Ars Electronica 1992 – Stelarc “The Third Hand” from ars history on Vimeo.

Stelarc Third Hand

Stelarc created this performance piece as an extension of his body and performed with it from 1980 until 1998 traveling to Japan, the USA, Australia and Europe. According to the website of Stelarc (found above) “The Third Hand has come to stand for a body of work that explored intimate interface of technology and prosthetic augmentation- not as a replacement but rather as an addition to the body.” I found this piece to be intriguing as it utilizes mechanics to create a third arm. With those who are vision or motor impaired an extension of the body can allow for them to manipulate objects in a way they were unable to do previously. I think utilizing the ideas of addition as stated on Stelarcs website will allow for an integrative experience as you arent trying to fix what is already existing rather add to what you have.

 

I will be working towards developing a product that will again users with motor control issues. The most important aspect of this project is to find a participant to help me throughout the process. I dont want to just create a project with user-research. My goal is to have a working prototype to be shown off in December which outlines the journey of adapting the device to the users needs. I have already received the Frank-Ratchye Fund for Art @ the Frontier grant from the Studio for Creative Inquiry to hack a 3D printer to understand the benefits of rapid prototyping and how we can create customizable parts.

Ping Pong Raspberry Pi

Uncategorized — amyfried @ 3:11 pm

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Concept: The main concept was to create a ping pong game using openFrameworks, raspberry pi, and 3 inputs from sensors or buttons.

Process: I began with using one button to change the color of an ellipse from red to green when pushed. Next I added in a rectangle to move up and down when the button is pressed, I also changed the code of the ellipse to add speed to its x and y directions. When the ellipse hits the edges of the preset window it bounces off at an angle. When I got that to run I added a second button and another rectangle to be moved up and down by the push of the button. Finally I attached a potentiometer to increase the ellipses speed when the potentiometer is moved (digitalWrite set on HIGH).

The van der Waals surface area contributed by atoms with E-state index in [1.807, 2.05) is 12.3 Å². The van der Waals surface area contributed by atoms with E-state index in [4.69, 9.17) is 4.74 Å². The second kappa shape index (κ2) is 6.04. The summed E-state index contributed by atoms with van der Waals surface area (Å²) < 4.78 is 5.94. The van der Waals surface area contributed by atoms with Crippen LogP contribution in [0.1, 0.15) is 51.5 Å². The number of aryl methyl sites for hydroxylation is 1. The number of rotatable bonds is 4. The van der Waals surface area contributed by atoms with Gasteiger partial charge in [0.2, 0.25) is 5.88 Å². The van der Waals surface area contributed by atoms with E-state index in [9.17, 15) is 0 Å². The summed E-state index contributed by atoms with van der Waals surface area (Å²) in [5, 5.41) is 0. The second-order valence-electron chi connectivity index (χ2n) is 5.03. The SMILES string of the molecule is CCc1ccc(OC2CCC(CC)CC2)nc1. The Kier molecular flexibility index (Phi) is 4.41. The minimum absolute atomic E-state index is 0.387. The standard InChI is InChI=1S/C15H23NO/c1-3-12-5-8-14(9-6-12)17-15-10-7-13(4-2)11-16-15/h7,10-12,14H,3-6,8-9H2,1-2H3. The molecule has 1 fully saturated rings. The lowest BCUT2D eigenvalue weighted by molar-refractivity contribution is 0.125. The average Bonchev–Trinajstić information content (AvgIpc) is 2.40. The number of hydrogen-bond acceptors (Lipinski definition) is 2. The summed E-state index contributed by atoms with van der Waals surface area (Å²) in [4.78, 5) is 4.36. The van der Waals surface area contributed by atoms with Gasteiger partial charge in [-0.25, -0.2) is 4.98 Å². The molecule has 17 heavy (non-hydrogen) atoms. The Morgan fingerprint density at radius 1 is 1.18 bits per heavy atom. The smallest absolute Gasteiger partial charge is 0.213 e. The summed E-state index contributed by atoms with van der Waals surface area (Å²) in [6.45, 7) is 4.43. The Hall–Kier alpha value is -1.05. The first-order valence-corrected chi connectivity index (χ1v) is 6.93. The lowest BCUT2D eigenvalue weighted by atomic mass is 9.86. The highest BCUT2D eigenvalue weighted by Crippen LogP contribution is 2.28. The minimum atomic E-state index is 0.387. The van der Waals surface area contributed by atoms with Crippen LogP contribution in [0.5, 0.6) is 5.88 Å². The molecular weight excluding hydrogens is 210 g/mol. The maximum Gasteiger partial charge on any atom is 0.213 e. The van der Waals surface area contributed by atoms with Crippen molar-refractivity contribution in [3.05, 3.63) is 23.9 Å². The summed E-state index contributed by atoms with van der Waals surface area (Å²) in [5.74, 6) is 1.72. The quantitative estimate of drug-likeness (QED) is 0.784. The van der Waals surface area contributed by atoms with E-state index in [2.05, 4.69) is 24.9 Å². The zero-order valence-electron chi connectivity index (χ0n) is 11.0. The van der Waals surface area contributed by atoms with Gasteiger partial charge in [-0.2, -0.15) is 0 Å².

Lessons Learned: This was my first time working with a raspberry pi, and openFrameworks. I have been familiar with Arduino, and Processing 2.0, but it was a new experience to work in openFrameworks which allows to work in unison the elements of the other programs. In order for me to understand openFrameworks I went step by step to add elements to the program to expand upon. In processing I would be able to make a rectangle in Center Mode, but errors kept occurring so I couldnt utilize this in openFrameworks. Next I tried to create collisions by determining the distance between the center of the ellipse and the length of the pong paddles. In Processing 2.0 I would just use dist() to determine this number, but in openFrameworks I had trouble using this command to work for me. I also found out that to create collisions one should use the gravity tool, but I couldnt figure out how to use this function also.

Project01: “isnOre” By Amy Friedman (2014)

Uncategorized — amyfried @ 6:36 am

isnOre from Amy Friedman on Vimeo.

 

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Concept:

I hate when someone is sleeping in the same room as me and snores. It gives me a headache, I cant sleep at all and I am always cranky the next day no matter what. isnOre is a device to detect snoring and inflicts disturbance to those who snore so they understand the impact it has upon others. Once isnOre detects snoring an alarm is set off and based on the origin of the noise, isnOre spins to face the device and sets off a water gun to spray the snorer and annoy them.

Process:

I began with figuring out my initial concept by looking at precedence and creating a blog of  “Precedent Analysis” of what the capabilities of a microphone input can be.  Then I chose to focus on snoring as it has always been an issue I have had when trying to sleep. From that point I began to look for what elements I needed to create the product and what the outputs should be to inflict pain/annoy snorers. I looked at dart guns, stun guns, shocks, water guns, and they came down to an alarm system that outputs a buzz. I then figured out the sequence of events and began to sketch out forms to maximize the effect and input of each sensor based on placement.